Mara Liasson

Mara Liasson is the national political correspondent for NPR. Her reports can be heard regularly on NPR's award-winning newsmagazines All Things Considered and Morning Edition. Liasson provides extensive coverage of politics and policy from Washington, DC — focusing on the White House and Congress — and also reports on political trends beyond the Beltway.

Each election year, Liasson provides key coverage of the candidates and issues in both presidential and congressional races. During her tenure she has covered six presidential elections — in 1992, 1996, 2000, 2004, 2008, and 2012. Prior to her current assignment, Liasson was NPR's White House correspondent for all eight years of the Clinton administration. She has won the White House Correspondents Association's Merriman Smith Award for daily news coverage in 1994, 1995, and again in 1997. From 1989-1992 Liasson was NPR's congressional correspondent.

Liasson joined NPR in 1985 as a general assignment reporter and newscaster. From September 1988 to June 1989 she took a leave of absence from NPR to attend Columbia University in New York as a recipient of a Knight-Bagehot Fellowship in Economics and Business Journalism.

Prior to joining NPR, Liasson was a freelance radio and television reporter in San Francisco. She was also managing editor and anchor of California Edition, a California Public Radio nightly news program, and a print journalist for The Vineyard Gazette in Martha's Vineyard, Mass.

Liasson is a graduate of Brown University where she earned a bachelor's degree in American history.

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Defense Secretary Chuck Hagel is stepping down. President Obama made the announcement in an East Room appearance minutes ago.

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Updated at 1:28 p.m. ET.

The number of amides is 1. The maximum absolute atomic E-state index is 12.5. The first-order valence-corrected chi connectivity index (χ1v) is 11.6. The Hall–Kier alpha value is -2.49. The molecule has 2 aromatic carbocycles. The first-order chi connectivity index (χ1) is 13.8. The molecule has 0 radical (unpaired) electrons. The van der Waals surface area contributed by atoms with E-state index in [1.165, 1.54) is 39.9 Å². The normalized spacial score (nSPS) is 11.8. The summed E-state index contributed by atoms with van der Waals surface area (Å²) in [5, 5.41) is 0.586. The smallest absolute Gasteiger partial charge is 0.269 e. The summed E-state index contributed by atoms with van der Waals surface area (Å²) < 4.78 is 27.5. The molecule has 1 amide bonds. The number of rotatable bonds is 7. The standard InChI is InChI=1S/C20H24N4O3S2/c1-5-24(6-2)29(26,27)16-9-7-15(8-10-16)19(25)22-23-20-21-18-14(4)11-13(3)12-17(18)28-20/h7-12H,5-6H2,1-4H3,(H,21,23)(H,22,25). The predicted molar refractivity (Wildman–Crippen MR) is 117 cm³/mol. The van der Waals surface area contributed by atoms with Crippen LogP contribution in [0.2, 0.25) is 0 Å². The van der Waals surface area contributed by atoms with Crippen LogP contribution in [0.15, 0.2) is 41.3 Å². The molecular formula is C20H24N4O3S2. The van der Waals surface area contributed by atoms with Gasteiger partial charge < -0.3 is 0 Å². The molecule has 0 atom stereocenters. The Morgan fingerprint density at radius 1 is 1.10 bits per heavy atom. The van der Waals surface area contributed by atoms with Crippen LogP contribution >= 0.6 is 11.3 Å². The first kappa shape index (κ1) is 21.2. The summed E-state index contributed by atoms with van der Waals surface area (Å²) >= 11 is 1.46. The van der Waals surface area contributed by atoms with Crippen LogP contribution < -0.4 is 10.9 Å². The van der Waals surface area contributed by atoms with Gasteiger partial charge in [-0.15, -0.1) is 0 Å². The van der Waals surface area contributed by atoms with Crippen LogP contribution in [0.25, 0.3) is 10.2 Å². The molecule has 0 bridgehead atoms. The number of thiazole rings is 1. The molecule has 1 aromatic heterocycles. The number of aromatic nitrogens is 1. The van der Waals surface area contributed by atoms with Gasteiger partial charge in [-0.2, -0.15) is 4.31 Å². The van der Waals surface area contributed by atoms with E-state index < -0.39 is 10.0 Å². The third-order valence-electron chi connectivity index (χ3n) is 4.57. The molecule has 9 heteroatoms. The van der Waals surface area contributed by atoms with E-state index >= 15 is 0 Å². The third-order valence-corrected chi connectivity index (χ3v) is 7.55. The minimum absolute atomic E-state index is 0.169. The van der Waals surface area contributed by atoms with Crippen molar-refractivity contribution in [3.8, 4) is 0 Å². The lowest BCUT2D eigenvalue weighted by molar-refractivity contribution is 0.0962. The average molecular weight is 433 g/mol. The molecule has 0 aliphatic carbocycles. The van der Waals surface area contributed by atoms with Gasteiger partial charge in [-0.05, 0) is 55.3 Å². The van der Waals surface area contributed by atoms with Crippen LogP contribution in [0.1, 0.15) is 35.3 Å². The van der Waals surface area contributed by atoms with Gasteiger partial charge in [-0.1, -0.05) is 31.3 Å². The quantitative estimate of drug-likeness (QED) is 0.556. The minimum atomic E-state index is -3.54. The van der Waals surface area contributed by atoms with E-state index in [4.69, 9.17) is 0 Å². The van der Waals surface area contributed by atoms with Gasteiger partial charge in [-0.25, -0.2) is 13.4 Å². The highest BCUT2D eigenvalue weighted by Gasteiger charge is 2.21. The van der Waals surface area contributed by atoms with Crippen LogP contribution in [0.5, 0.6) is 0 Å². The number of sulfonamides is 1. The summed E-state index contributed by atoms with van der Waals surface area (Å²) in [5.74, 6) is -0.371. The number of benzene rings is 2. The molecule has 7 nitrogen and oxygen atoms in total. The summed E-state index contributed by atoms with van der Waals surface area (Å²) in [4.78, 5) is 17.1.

President Obama says he will announce the executive actions he's taking to "start fixing our broken immigration system" during a speech to the nation at 8 p.m. ET Thursday.

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After every decisive election, the losers have to answer the question what just happened to us? Democrats will be doing that for the next several months as they lick their wounds and get ready for 2016.

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AUDIE CORNISH, HOST:

And joining us to talk about what she'll be watching tonight is NPR national political correspondent Mara Liasson. Hey there, Mara.

MARA LIASSON, BYLINE: Hi, Audie.

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Copyright 2014 NPR. To see more, visit http://www.npr.org/.

When social norms change, sometimes they change so fast it's hard to keep up.

Only 10 years ago, ballot initiatives opposing gay marriage were helping Republicans win elections. But two weeks ago, when the Supreme Court effectively cleared the way for legal same-sex marriage, the response from Republican leaders was deafening silence.

They were so quiet, some wondered whether the culture wars had finally ended with a Republican defeat.

Gary Bauer, a longtime social conservative activist, thinks that's nonsense.

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